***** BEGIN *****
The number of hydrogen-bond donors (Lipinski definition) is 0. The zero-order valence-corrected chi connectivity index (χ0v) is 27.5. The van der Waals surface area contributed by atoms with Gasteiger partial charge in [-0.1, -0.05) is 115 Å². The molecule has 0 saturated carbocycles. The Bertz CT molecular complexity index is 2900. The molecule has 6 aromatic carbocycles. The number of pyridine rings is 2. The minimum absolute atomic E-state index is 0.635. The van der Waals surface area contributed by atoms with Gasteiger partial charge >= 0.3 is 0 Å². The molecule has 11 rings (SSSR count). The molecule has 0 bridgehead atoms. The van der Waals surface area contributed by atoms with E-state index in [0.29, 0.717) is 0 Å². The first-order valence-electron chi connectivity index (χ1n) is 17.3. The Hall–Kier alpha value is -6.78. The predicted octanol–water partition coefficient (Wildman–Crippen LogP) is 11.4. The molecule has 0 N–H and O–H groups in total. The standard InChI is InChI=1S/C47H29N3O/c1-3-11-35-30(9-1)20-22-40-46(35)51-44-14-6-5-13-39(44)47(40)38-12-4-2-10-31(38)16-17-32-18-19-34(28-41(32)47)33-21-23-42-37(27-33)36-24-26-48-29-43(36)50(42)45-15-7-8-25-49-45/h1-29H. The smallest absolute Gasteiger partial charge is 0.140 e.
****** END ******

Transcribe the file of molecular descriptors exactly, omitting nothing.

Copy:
The number of hydrogen-bond donors (Lipinski definition) is 0. The zero-order valence-corrected chi connectivity index (χ0v) is 27.5. The van der Waals surface area contributed by atoms with Gasteiger partial charge in [-0.1, -0.05) is 115 Å². The molecule has 0 saturated carbocycles. The Bertz CT molecular complexity index is 2900. The molecule has 6 aromatic carbocycles. The number of pyridine rings is 2. The minimum absolute atomic E-state index is 0.635. The van der Waals surface area contributed by atoms with Gasteiger partial charge >= 0.3 is 0 Å². The molecule has 11 rings (SSSR count). The molecule has 0 bridgehead atoms. The van der Waals surface area contributed by atoms with E-state index in [0.29, 0.717) is 0 Å². The first-order valence-electron chi connectivity index (χ1n) is 17.3. The Hall–Kier alpha value is -6.78. The predicted octanol–water partition coefficient (Wildman–Crippen LogP) is 11.4. The molecule has 0 N–H and O–H groups in total. The standard InChI is InChI=1S/C47H29N3O/c1-3-11-35-30(9-1)20-22-40-46(35)51-44-14-6-5-13-39(44)47(40)38-12-4-2-10-31(38)16-17-32-18-19-34(28-41(32)47)33-21-23-42-37(27-33)36-24-26-48-29-43(36)50(42)45-15-7-8-25-49-45/h1-29H. The smallest absolute Gasteiger partial charge is 0.140 e.